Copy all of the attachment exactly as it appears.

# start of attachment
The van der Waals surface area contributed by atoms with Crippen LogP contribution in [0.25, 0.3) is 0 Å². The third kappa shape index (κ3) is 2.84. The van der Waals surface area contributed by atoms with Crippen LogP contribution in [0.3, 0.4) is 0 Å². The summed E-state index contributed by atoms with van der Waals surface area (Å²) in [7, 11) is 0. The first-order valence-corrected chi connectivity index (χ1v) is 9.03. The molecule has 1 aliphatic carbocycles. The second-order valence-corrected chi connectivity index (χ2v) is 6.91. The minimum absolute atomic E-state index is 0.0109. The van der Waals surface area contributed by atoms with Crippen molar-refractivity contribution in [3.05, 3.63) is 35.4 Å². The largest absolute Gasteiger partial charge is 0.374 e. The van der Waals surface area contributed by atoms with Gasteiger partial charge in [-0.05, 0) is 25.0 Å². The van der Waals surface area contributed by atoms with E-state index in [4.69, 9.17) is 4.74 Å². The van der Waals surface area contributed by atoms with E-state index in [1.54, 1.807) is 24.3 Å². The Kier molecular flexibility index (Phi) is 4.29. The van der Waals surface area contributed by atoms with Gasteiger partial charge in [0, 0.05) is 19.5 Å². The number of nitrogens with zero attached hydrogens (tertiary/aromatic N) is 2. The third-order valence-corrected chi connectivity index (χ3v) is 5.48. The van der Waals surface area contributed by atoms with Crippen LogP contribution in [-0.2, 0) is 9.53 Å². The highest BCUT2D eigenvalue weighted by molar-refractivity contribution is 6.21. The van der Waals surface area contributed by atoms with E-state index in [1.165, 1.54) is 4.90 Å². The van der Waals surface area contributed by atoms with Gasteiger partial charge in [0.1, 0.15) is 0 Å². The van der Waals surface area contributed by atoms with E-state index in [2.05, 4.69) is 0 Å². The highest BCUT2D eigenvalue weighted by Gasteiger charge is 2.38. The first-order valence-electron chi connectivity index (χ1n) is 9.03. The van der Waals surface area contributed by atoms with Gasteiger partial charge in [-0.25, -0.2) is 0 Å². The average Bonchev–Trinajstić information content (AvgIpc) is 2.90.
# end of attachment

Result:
The van der Waals surface area contributed by atoms with Crippen LogP contribution in [0.25, 0.3) is 0 Å². The third kappa shape index (κ3) is 2.84. The van der Waals surface area contributed by atoms with Crippen LogP contribution in [0.3, 0.4) is 0 Å². The summed E-state index contributed by atoms with van der Waals surface area (Å²) in [7, 11) is 0. The first-order valence-corrected chi connectivity index (χ1v) is 9.03. The molecule has 1 aliphatic carbocycles. The second-order valence-corrected chi connectivity index (χ2v) is 6.91. The minimum absolute atomic E-state index is 0.0109. The van der Waals surface area contributed by atoms with Crippen molar-refractivity contribution in [3.05, 3.63) is 35.4 Å². The largest absolute Gasteiger partial charge is 0.374 e. The van der Waals surface area contributed by atoms with Gasteiger partial charge in [-0.05, 0) is 25.0 Å². The van der Waals surface area contributed by atoms with E-state index in [4.69, 9.17) is 4.74 Å². The van der Waals surface area contributed by atoms with E-state index in [1.54, 1.807) is 24.3 Å². The Kier molecular flexibility index (Phi) is 4.29. The van der Waals surface area contributed by atoms with Gasteiger partial charge in [0, 0.05) is 19.5 Å². The number of nitrogens with zero attached hydrogens (tertiary/aromatic N) is 2. The third-order valence-corrected chi connectivity index (χ3v) is 5.48. The van der Waals surface area contributed by atoms with Crippen LogP contribution in [-0.2, 0) is 9.53 Å². The highest BCUT2D eigenvalue weighted by molar-refractivity contribution is 6.21. The van der Waals surface area contributed by atoms with E-state index in [1.165, 1.54) is 4.90 Å². The van der Waals surface area contributed by atoms with Gasteiger partial charge in [0.1, 0.15) is 0 Å². The van der Waals surface area contributed by atoms with E-state index in [2.05, 4.69) is 0 Å². The highest BCUT2D eigenvalue weighted by Gasteiger charge is 2.38. The first-order valence-electron chi connectivity index (χ1n) is 9.03. The van der Waals surface area contributed by atoms with Gasteiger partial charge in [-0.25, -0.2) is 0 Å². The average Bonchev–Trinajstić information content (AvgIpc) is 2.90.